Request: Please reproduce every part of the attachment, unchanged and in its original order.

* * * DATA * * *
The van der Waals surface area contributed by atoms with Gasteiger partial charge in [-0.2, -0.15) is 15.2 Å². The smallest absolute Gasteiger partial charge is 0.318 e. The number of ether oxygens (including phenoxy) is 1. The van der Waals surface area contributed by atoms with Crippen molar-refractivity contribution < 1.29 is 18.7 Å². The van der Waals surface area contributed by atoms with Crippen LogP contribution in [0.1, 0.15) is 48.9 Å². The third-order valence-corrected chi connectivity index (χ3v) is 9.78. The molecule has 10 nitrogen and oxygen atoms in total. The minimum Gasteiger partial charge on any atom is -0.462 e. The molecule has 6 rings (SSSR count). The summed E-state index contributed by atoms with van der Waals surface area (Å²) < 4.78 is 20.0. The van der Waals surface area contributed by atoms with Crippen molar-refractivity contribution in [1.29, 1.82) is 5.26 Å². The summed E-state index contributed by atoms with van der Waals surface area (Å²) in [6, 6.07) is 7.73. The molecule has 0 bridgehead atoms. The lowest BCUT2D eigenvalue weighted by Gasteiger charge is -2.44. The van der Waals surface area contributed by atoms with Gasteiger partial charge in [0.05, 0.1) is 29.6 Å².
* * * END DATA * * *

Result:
The van der Waals surface area contributed by atoms with Gasteiger partial charge in [-0.2, -0.15) is 15.2 Å². The smallest absolute Gasteiger partial charge is 0.318 e. The number of ether oxygens (including phenoxy) is 1. The van der Waals surface area contributed by atoms with Crippen molar-refractivity contribution < 1.29 is 18.7 Å². The van der Waals surface area contributed by atoms with Crippen LogP contribution in [0.1, 0.15) is 48.9 Å². The third-order valence-corrected chi connectivity index (χ3v) is 9.78. The molecule has 10 nitrogen and oxygen atoms in total. The minimum Gasteiger partial charge on any atom is -0.462 e. The molecule has 6 rings (SSSR count). The summed E-state index contributed by atoms with van der Waals surface area (Å²) < 4.78 is 20.0. The van der Waals surface area contributed by atoms with Crippen molar-refractivity contribution in [1.29, 1.82) is 5.26 Å². The summed E-state index contributed by atoms with van der Waals surface area (Å²) in [6, 6.07) is 7.73. The molecule has 0 bridgehead atoms. The lowest BCUT2D eigenvalue weighted by Gasteiger charge is -2.44. The van der Waals surface area contributed by atoms with Gasteiger partial charge in [0.05, 0.1) is 29.6 Å².